Considering the paucity of approved medications in SLE and the high attrition rates, repurposing "old" drugs for the disease is increasingly appealing, providing the advantage of utilizing de-risked compounds for new indications. Advanced computational tools have streamlined both de novo drug development and drug repurposing processes, enabling the reduction of overall costs and shortening development timelines (Table 1). The Connectivity Map (CMap) project serves as a pioneering drug repurposing platform, incorporating gene expression responses from four human cell lines exposed to various doses of a large collection of FDA-approved compounds [9]. Building upon this groundwork, the NIH-supported Library of Integrated Network-Based Cellular Signatures (LINCS) expanded the transcriptomic databases of the CMap project by integrating gene expression profiles from over 60 cell lines before and after exposure to more than 20,000 perturbagens [10]. Using the Lincscloud, the successor to CMap, drug candidates capable of reversing the SLE-related transcriptional signatures were determined, highlighting the therapeutic potential of phosphoinositide 3-kinase (PI3K) and mammalian target of rapamycin (mTOR) inhibitors in SLE therapeutics [11]. Utilizing CMap for computational drug repurposing analysis and integrating significant gene targets derived from transcriptome-wide association studies, several clinically relevant drug classes potentially suitable for SLE treatment were detected [12]. Among these are glucocorticoid receptor agonists, histone deacetylase (HDAC) inhibitors, mTOR inhibitors, and topoisomerase inhibitors, all identified as promising candidates [12]. In the same context, patient stratification based on the drug responsiveness suggested that mTOR and TNFa inhibitors could potentially reverse the transcriptional signatures of the lymphocyte- and neutrophil-driven subgroups, respectively [13]. Achieving low disease activity state or remission is crucial for SLE patients, offering significant benefits in terms of minimizing organ damage accrual and preventing flares [14]. Interestingly, the drug-target interaction analysis highlights the modulation of toll-like receptor (TLR) cascades, Bruton tyrosine kinase (BTK) activity, cytotoxic T lymphocyte antigen 4 (CTLA-4)-related inhibitory signaling, and the nucleotide-binding oligomerization domain leucine-rich repeat-containing protein 3 (NLRP3) inflammasome pathways as promising strategies for attaining lupus low disease activity state or remission in SLE [15].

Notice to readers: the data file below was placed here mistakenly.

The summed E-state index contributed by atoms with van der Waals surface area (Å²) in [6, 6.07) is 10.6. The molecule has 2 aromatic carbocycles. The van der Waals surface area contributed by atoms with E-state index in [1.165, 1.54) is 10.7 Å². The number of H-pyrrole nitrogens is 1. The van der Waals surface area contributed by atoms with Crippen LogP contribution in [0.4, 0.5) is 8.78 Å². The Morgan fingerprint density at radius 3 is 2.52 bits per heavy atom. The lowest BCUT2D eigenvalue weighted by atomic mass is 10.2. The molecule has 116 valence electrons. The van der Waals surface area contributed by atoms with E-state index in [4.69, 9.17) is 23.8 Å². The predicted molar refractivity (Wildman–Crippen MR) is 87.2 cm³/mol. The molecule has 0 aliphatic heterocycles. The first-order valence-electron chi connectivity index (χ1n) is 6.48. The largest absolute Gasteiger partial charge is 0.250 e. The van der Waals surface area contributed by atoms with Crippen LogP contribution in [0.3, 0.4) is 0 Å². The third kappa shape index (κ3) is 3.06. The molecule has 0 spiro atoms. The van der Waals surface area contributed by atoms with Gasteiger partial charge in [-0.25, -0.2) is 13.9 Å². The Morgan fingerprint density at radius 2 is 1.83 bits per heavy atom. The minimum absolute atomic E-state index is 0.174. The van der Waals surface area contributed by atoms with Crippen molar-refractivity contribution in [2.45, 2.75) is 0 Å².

Table 1. Selected studies of computational drug repurposing in SLE.